*EDIT: Massaging the wording here since I’m getting a lot of people thinking I meant that moe is targeted at women. I don’t believe this to be the case at all. 

And to the people who make this argument, I say, maybe you’re the reason anime is dying.

In my Otakon review for Otaku USA, I referenced Evan Minto’s fantastic feature on how Homestuck fandom growth is prompted by an almost evangelical recruiting strategy, it’s “Let me tell you about Homestuck!” “[I]t inspires me to fire back with my own, equally welcoming reply,” says Minto. “Let me tell you about anime.”

If anime is dying it’s because fans feel a need to be gatekeepers. To say certain kinds of anime or anime fans aren’t legitimate. To use words like “Narutard” or “Fake geek” to keep people out of our cliques. So much has been written about geek policing, but here’s an academic explanation of just how petty and predictable we can be.

If anime is dying, it’s our fault. It’s certainly not the fault of content creators, who are churning out future classics all the time. It’s our inability to acknowledge anything created after 2005 as anything other than moe pandering. It’s our inability to believe that [insert group here] are part of the anime fanbase. It’s our inability to be welcoming recruiters to anybody who expresses interest.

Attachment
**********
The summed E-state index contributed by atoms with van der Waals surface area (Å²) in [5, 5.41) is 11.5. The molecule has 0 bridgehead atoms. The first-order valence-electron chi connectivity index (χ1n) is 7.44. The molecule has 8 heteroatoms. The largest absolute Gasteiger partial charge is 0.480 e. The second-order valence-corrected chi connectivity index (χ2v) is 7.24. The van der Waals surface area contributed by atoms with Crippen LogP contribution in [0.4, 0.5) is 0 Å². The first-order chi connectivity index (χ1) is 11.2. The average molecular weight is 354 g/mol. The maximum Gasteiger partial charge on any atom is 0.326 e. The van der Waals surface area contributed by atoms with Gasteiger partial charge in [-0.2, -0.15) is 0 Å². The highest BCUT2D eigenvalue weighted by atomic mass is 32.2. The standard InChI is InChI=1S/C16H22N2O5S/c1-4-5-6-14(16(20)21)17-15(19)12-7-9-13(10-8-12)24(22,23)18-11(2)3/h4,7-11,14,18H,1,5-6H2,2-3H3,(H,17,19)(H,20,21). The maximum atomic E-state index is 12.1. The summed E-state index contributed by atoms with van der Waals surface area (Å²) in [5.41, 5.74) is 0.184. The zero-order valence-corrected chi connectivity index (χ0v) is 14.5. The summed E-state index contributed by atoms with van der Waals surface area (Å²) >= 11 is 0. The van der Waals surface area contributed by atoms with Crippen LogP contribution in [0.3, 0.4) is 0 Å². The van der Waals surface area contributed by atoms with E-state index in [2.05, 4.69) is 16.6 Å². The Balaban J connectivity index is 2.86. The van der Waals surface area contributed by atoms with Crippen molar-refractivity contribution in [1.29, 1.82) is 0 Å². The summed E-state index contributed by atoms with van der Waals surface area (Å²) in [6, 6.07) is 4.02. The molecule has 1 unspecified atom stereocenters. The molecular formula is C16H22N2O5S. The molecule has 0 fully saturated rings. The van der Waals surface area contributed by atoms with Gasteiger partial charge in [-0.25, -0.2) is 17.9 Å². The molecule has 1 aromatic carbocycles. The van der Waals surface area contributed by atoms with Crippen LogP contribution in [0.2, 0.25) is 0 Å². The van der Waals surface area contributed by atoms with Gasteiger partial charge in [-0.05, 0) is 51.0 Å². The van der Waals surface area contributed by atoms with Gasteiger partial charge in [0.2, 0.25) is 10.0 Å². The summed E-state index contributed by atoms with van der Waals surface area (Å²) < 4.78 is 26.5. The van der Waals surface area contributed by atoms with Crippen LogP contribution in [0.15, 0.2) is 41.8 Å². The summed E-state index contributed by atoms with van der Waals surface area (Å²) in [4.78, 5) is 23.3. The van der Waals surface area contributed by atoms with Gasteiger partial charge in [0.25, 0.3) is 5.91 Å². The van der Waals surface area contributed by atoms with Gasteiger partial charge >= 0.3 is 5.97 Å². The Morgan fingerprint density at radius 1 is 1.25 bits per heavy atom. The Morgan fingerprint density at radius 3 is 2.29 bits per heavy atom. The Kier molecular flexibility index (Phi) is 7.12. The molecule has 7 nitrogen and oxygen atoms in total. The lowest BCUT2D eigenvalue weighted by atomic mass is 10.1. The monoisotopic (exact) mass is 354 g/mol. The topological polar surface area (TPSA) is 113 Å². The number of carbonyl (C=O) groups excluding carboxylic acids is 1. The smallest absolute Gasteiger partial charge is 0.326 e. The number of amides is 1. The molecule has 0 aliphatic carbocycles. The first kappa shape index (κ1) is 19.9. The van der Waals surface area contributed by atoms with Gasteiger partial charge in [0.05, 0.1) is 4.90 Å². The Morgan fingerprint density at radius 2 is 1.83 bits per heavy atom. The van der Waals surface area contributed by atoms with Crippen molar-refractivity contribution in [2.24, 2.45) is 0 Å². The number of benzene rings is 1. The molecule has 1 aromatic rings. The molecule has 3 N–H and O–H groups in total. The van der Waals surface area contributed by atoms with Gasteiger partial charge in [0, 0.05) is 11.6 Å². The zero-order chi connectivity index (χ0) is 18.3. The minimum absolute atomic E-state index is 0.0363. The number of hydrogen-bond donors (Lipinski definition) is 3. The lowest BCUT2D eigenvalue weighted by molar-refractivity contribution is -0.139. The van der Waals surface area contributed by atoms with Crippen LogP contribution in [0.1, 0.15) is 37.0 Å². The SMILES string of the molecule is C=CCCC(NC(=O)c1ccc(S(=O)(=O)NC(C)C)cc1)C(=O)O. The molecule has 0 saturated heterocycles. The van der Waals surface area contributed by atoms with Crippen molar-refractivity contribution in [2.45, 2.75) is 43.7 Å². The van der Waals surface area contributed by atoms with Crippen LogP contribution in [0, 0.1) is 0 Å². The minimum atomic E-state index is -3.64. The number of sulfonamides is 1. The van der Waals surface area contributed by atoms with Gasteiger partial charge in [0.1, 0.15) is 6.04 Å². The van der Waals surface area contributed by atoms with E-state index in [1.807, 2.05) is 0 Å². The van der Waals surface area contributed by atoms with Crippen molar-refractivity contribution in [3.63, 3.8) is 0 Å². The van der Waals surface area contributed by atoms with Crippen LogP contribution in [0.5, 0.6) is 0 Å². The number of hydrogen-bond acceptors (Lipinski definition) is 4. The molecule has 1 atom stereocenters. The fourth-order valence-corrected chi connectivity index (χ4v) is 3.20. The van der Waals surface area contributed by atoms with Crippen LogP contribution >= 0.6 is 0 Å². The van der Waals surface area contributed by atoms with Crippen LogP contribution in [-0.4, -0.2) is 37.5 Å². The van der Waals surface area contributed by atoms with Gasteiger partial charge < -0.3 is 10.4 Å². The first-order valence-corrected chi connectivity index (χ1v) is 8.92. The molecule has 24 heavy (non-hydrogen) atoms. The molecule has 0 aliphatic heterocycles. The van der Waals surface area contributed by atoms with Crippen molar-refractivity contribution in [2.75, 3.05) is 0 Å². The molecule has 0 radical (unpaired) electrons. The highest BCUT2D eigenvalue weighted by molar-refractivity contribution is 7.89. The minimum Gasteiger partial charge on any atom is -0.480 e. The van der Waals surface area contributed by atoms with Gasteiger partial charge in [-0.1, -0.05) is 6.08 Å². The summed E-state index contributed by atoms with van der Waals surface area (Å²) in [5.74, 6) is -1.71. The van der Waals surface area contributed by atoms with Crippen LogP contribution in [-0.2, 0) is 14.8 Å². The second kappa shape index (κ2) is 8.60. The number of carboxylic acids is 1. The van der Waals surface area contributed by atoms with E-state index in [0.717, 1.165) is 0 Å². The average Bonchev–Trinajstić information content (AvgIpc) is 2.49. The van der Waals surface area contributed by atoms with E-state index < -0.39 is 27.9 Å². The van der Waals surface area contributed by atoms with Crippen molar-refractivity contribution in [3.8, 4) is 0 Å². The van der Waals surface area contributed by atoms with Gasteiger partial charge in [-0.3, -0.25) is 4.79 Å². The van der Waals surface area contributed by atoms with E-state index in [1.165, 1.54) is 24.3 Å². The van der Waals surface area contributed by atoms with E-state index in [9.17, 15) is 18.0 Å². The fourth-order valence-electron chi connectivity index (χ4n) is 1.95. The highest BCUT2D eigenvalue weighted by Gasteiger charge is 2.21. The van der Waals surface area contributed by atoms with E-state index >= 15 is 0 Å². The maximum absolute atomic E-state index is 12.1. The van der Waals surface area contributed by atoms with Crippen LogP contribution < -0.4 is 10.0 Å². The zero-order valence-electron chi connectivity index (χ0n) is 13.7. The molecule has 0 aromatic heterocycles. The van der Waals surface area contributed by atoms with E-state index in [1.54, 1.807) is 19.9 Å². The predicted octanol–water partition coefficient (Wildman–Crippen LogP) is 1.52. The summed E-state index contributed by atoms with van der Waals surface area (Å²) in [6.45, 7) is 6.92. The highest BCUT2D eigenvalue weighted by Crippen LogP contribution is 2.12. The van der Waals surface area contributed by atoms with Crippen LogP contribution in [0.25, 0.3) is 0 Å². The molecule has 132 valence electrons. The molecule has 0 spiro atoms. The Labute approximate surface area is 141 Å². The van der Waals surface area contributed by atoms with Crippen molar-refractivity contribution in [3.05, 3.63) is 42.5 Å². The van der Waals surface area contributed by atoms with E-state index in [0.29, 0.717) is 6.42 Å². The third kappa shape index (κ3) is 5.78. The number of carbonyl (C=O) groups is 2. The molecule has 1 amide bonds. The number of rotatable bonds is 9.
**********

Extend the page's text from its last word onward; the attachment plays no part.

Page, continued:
You may say that I’m making a straw man argument toward a vocal minority. That’s probably true; plenty of people reblogged the moe chart to refute it. However, I’d retort that the very argument that “anime is dying” is a straw man argument itself. Through various streaming sites, anime is more accessible than it’s ever been. There are conventions everywhere, and they’re all growing. I know from firsthand experience that Otakon gained a good 5,000 additional visitors this year.